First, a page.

Successful Communication At Home With Your Highschooler: Failing Grades

Successful Communication At Home With Your Highschooler: Failing Grades

January 28, 2023
The red pen. One simple OfficeMax item shapes so much of our high school memories. The big red "A+" circled at the top of a page may have meant an extra-large allowance or a special dessert after dinner. On the other hand, a paper covered in corrections with a less-than-happy grade at the top may have made us brainstorm ways to flee the country and change identities before our parents found out. Now, with many districts using virtual grading systems, the dreaded red pen may have lost some of its power, but the anxiety surrounding a lousy grade is one that youth of any generation can relate to. Coupled with statewide learning loss, families find themselves struggling to keep their youth motivated and confident while tackling failing grades. There are various ways to build youth educational development, but how do you start? And what do you say when you notice your teen's grades start to slip?  
Badly Graded Paper


Coming right out the gate with frustration and blaming can push your high schooler to shut down. Remember how deflated it felt to see that lousy grade in blazing red ink? Teenagers exist in the part of the brain known as the amygdala—the emotion headquarters. When their emotions escalate, they can’t think clearly, and you won’t get an honest answer. Patience is key. Ask questions to understand and listen to your high schooler’s words.

  • Did you study? How often? How do you study?
  • Was this task hard? Do you have a harder time with tests/quizzes, essays, or homework?
  • Is there a specific skill (writing, reading, studying, etc.) or topic (multiplying fractions, Shakespeare, Geography, etc.) that is particularly difficult?
  • Is there any work that needs to be completed in the grade book?
  • Can you do extra credit?
  • Did you communicate with your teacher that you are having a hard time?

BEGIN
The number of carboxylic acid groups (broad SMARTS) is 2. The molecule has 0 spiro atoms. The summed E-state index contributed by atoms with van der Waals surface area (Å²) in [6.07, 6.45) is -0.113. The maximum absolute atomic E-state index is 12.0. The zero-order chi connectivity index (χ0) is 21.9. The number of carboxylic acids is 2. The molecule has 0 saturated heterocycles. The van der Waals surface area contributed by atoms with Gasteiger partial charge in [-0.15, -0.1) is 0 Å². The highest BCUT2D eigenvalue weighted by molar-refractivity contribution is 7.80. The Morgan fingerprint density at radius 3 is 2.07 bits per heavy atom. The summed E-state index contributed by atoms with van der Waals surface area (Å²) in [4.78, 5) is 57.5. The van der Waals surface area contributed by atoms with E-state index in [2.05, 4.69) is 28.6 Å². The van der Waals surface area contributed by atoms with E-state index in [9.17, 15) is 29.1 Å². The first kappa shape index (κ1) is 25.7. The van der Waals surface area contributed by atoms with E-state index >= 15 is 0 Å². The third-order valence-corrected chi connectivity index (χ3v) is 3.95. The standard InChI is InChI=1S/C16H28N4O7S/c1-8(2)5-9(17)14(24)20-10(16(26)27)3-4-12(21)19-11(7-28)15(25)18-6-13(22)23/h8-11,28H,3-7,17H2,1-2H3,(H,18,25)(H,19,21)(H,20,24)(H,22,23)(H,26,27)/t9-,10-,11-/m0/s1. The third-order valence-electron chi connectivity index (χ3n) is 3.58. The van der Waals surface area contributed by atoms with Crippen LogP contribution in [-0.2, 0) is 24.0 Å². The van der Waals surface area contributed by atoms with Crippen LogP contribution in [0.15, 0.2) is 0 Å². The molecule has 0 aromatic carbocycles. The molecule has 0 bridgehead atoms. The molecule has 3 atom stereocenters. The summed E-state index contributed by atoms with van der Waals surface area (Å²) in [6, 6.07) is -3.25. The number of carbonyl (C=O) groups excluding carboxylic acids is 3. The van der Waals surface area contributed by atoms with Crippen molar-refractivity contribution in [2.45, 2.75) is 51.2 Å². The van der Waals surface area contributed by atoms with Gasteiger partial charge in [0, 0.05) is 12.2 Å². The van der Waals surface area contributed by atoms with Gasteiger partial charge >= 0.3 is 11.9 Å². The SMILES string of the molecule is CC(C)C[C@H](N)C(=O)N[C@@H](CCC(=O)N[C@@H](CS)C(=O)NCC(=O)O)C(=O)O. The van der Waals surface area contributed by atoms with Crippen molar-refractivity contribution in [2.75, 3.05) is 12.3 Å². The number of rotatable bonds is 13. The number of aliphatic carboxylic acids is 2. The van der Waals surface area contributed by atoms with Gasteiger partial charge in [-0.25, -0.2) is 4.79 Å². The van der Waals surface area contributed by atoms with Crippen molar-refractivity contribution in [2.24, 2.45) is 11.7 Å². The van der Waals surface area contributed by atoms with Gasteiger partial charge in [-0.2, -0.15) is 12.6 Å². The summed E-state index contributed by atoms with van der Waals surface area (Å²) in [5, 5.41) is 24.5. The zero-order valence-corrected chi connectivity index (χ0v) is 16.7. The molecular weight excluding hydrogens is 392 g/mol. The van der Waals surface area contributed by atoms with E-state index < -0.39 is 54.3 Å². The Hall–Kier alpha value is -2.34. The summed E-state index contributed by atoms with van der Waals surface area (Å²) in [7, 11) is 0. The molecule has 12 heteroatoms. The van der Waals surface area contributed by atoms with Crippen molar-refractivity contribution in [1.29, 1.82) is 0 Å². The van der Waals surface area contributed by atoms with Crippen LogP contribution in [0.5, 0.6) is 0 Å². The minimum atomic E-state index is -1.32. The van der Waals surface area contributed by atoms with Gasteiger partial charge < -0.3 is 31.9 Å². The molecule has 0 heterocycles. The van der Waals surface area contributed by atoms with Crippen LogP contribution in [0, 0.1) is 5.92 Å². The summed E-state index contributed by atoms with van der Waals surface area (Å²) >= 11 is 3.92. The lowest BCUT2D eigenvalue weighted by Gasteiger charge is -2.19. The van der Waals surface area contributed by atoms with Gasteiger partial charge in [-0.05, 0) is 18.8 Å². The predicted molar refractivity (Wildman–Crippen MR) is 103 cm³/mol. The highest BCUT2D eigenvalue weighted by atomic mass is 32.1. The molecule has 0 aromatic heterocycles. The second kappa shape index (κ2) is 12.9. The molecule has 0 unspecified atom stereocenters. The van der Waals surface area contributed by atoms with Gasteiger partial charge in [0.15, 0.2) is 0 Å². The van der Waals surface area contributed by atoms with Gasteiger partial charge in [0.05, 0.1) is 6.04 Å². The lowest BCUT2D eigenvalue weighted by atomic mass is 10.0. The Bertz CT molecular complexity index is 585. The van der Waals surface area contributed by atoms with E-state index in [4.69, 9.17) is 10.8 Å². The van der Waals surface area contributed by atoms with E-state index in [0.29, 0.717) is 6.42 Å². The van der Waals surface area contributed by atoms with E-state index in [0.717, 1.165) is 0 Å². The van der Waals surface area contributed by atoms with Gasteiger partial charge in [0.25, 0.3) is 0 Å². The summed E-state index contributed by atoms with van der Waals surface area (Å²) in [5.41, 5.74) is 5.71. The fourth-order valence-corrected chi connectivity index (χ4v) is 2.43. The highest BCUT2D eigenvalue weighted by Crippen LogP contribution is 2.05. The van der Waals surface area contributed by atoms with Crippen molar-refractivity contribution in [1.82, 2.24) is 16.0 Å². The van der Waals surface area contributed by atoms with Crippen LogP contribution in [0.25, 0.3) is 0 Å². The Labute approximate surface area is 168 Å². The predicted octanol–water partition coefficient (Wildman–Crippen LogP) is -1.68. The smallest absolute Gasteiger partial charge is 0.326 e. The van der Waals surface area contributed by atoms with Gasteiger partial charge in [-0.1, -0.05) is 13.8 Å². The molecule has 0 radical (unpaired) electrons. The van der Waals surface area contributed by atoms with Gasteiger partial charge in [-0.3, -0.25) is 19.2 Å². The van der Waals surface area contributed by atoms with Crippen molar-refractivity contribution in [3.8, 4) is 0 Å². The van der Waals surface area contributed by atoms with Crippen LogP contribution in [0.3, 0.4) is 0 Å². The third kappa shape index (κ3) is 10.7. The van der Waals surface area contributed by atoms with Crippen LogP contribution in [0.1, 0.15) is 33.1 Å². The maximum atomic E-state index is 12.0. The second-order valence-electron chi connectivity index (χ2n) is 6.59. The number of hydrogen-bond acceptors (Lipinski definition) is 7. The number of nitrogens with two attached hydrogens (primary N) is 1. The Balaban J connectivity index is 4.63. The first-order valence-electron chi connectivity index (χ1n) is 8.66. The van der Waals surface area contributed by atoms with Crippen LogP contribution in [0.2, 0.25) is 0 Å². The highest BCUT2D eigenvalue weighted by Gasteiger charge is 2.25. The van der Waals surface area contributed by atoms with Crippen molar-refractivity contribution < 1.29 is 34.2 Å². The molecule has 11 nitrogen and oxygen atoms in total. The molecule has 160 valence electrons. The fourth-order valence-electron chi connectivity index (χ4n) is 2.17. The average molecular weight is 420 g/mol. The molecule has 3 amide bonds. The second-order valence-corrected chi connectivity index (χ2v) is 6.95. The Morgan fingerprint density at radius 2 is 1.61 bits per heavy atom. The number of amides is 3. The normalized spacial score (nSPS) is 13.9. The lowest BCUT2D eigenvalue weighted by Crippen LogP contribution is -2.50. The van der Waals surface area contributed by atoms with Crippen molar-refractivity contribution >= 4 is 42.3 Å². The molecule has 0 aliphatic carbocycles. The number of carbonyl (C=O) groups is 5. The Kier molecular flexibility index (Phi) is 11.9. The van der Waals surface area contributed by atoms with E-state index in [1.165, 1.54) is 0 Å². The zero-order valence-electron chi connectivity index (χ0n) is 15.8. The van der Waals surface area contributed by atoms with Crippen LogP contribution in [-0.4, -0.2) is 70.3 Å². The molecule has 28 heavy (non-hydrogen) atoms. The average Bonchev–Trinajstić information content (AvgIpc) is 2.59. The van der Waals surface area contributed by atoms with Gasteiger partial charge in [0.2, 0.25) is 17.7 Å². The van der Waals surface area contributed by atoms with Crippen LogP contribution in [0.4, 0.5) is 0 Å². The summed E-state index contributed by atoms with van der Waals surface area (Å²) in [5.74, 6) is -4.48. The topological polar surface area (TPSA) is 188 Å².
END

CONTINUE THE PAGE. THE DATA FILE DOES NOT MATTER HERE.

Having calm, open, and honest dialogue allows your high schooler to feel heard, something they are often searching for at this age. Seeking to understand these questions gives your high schooler a voice and helps them process what went wrong.


Helpful resources may surround high schoolers who need help finding them or what to do to start using them. Adolescence is a perfect time to practice advocating for oneself, which they will need to do in college and the workforce. When grades start slipping, this is a great time to talk to your high schooler about the resources around them.

  • Emailing and communicating with teachers: Show your teen how to write a courteous email to their teachers when asking for extended deadlines, extra credit, or one-on-one tutoring. Youth need adults to model this behavior so that they can mimic it appropriately. Try drafting an example and letting your child use it as a template for future communication.
  • Tutoring resources: Some schools have tutoring options at free or low-cost availability. For example, Norfolk Public Schools provide “free, school-sponsored, one-to-one online tutoring and homework help through” Talk to your high schooler about after-school programs that provide homework assistance for teens.